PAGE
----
City needs plans to deal with aging infrastructure

City needs plans to deal with aging infrastructure

The bitter cold and winter weather has taken its toll on many of our local roads. We have seen a big spike in dangerous conditions on the streets.

The

says there's an average of five water main breaks a day. That number can double when the weather gets extremely cold.

In Cleveland's Little Italy, things still are not back to normal after a water main break last week when a 91-year-old pipe gave out.

"If you have pipes that are 100, 150, 200 years old, clearly fixing that, it's not just patching a pipe that's 100 years old, but pulling it up and replacing it," said Benjamin Clark, a professor at

.

Clark says it's inevitable that some of these old pipes will break, but you should come up with a realistic, long-term plan to cope with a city's aging infrastructure.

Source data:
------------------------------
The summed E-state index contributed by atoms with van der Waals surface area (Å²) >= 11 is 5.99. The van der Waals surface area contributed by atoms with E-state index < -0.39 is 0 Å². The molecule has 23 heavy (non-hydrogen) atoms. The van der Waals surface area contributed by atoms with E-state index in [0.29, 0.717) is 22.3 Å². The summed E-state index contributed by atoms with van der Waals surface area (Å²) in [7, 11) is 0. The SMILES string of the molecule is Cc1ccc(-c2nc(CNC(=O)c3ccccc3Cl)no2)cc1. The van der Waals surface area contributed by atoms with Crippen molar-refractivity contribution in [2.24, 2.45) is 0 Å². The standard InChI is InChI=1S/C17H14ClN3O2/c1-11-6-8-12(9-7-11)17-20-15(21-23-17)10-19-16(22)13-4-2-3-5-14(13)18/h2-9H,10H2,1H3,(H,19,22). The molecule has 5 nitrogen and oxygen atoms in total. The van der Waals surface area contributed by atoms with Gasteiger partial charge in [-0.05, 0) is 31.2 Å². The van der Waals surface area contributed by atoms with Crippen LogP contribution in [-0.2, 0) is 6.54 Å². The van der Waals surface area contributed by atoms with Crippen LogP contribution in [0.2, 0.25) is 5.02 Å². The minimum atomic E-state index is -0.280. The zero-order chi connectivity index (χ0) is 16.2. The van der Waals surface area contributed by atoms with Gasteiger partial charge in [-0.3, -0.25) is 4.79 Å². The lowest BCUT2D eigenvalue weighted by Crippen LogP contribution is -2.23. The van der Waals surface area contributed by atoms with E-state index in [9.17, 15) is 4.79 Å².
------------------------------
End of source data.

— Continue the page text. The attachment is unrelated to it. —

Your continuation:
"Sometimes we're going to pay more for our water, and certainly, that's a real challenge, particularly politically, for the leaders of Cleveland," Clark said.

Improving things, like old pipes, which you can't even see, often isn't a popular topic for politicians, but it's a necessary one.

"It's really, really, really important that they have a plan in place to replace these things, and not wait until you have a sinkhole in Little Italy," said Clark.

The Cleveland Water Department says they do preventative maintenance on pipes during the summer usually.

There are 5,200 miles of pipes in Cleveland's system. With some pipes 150 years old, problems like this shouldn't be a surprise.

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